• Markham Civic Centre 5.4
    • Elections 5.5
    • By-laws 5.6
  • City services 6
    • Police 6.1
    • Fire 6.2
    • Hospitals 6.3
  • Education 7
    • Post-secondary 7.1
    • Primary and secondary schools 7.2
  • Economy 8
  • Performing arts 9
  • Culture 10
  • Sports 11
    • Community Centres/Recreational Facilities 11.1
  • Parks 12
  • City issues 13
    • Urban growth 13.1
    • Transit plan 13.2
  • Attractions 14
  • Annual events 15
  • Shopping 16
  • Local media 17
  • Transportation 18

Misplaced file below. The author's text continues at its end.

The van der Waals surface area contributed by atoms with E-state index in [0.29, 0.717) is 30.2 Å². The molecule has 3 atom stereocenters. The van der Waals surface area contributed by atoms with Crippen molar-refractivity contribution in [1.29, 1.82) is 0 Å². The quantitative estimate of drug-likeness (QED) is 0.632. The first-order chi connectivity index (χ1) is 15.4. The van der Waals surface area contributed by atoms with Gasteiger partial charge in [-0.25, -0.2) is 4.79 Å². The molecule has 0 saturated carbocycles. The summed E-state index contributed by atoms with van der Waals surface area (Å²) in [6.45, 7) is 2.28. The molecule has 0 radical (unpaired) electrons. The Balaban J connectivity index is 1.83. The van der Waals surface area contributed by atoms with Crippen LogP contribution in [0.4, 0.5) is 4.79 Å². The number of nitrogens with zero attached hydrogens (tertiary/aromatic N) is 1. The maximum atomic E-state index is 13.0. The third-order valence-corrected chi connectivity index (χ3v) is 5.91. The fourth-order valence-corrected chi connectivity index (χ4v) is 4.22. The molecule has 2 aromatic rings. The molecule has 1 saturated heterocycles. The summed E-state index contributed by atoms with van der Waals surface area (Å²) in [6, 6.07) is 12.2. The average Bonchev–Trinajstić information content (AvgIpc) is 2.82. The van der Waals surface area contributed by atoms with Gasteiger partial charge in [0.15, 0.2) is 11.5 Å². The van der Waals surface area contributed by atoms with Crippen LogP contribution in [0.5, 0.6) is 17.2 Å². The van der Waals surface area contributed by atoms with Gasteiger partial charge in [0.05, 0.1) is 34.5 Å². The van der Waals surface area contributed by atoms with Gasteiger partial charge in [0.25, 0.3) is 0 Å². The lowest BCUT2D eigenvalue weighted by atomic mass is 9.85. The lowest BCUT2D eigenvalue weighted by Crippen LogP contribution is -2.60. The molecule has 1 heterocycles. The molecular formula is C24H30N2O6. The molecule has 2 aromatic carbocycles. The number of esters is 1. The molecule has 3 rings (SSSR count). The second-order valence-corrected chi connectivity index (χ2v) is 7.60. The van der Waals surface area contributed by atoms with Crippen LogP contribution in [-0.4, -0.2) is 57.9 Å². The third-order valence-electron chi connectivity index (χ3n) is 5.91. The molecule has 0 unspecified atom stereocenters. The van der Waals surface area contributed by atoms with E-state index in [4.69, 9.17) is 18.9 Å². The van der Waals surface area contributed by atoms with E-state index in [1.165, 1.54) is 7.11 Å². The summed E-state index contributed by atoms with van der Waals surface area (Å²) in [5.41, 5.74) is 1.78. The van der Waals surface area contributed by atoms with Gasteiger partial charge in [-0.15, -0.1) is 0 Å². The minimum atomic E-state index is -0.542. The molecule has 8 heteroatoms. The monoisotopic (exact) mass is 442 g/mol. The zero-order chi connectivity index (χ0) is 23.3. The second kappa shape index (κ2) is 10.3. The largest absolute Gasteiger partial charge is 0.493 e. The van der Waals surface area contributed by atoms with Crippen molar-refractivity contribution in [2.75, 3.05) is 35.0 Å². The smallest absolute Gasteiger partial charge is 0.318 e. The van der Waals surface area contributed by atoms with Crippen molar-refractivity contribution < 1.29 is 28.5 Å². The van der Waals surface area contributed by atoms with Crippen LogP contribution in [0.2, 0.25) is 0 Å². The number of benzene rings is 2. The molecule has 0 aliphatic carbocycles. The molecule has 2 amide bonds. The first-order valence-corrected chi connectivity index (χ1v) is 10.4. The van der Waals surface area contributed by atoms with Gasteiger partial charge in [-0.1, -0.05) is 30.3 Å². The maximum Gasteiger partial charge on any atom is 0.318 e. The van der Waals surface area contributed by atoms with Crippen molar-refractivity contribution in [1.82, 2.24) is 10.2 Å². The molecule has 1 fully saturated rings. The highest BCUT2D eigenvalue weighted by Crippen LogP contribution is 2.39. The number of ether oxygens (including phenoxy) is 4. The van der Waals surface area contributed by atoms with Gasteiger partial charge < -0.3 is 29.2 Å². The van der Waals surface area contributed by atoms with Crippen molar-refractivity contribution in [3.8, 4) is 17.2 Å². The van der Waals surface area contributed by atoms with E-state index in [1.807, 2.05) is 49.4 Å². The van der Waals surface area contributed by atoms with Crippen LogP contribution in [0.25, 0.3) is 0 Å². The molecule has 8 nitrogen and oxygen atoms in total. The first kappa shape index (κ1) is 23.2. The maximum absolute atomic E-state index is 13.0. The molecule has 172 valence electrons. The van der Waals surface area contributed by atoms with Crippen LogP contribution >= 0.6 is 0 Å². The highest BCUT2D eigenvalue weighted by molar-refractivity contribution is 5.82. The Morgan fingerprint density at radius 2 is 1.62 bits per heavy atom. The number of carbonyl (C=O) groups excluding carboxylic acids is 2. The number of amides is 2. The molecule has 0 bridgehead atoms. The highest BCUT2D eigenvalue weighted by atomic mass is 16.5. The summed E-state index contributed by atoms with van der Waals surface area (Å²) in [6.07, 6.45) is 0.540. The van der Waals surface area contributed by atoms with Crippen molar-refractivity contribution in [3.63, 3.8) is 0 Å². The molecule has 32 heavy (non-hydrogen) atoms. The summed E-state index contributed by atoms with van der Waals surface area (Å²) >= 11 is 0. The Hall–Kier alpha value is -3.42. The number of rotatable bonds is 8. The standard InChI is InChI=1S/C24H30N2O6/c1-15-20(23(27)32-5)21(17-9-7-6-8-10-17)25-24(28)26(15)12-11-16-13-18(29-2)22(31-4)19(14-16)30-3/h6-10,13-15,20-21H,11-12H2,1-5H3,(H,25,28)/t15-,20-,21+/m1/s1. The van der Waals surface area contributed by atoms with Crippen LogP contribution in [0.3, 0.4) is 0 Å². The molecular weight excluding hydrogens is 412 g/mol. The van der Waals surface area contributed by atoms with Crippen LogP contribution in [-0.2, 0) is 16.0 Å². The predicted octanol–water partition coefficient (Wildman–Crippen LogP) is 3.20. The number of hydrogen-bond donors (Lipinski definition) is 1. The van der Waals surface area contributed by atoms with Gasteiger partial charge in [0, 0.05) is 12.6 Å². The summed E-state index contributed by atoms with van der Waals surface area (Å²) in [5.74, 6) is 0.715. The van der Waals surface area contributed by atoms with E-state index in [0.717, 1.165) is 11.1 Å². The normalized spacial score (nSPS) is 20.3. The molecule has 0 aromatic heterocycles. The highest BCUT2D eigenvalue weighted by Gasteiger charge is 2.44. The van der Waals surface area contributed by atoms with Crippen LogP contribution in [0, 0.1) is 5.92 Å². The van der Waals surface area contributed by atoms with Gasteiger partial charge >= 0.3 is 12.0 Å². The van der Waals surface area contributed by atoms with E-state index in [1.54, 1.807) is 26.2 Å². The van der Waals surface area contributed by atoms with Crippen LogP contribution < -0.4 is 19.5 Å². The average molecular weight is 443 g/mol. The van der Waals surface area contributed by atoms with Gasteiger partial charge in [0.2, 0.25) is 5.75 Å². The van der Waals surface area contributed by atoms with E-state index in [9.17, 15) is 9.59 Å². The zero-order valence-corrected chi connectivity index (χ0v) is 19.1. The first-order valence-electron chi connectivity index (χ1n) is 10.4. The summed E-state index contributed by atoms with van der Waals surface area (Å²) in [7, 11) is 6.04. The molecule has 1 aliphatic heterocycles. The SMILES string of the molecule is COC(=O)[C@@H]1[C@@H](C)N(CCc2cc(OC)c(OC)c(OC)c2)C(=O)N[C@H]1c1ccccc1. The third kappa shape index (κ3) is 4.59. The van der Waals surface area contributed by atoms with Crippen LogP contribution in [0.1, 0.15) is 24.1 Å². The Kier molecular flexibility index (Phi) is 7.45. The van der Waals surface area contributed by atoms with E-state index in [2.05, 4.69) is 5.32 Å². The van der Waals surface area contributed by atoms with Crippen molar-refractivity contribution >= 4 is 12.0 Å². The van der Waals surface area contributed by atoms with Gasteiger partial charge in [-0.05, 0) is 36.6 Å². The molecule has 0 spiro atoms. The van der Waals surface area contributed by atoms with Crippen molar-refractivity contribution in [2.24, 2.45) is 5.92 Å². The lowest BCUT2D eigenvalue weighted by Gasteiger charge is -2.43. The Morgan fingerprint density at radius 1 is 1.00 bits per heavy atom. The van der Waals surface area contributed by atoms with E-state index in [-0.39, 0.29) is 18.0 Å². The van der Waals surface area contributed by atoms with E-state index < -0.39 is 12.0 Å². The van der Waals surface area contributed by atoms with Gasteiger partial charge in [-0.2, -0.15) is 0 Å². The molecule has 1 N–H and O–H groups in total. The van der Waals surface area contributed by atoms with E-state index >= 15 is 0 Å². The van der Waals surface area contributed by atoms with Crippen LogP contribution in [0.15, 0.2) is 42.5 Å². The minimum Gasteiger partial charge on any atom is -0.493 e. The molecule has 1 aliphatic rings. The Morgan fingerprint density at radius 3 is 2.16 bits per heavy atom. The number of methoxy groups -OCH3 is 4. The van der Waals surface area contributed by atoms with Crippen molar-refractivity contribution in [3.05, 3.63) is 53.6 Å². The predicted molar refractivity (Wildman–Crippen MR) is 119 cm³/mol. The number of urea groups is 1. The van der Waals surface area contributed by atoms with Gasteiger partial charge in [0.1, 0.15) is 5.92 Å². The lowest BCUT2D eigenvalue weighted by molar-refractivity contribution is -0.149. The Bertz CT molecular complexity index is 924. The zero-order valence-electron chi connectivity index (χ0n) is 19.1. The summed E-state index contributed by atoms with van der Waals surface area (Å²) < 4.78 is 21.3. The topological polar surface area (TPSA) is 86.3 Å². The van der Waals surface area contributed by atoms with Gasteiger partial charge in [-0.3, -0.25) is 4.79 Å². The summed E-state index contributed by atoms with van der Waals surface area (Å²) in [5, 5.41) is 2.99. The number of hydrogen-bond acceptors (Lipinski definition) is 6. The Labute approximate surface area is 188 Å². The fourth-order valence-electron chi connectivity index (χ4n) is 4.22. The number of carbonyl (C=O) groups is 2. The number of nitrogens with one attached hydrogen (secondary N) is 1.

• Roads 18.1
    • Rail 18.2
    • Public transit 18.3
    • Air 18.4
  • Notable people 19
    • Authors 19.1
    • Actors/actresses 19.2
    • Athletes 19.3
    • Business People 19.4
    • Military People 19.5
    • Musicians 19.6
  • International relations 20
    • Friendship cities 20.1
    • Sister cities 20.2
  • See also 21
  • References 22
    • Notes 22.1
  • External links 23


Farmers lined up to sell cream at Albert Reesor's Locust Hill Creamery, c. 1900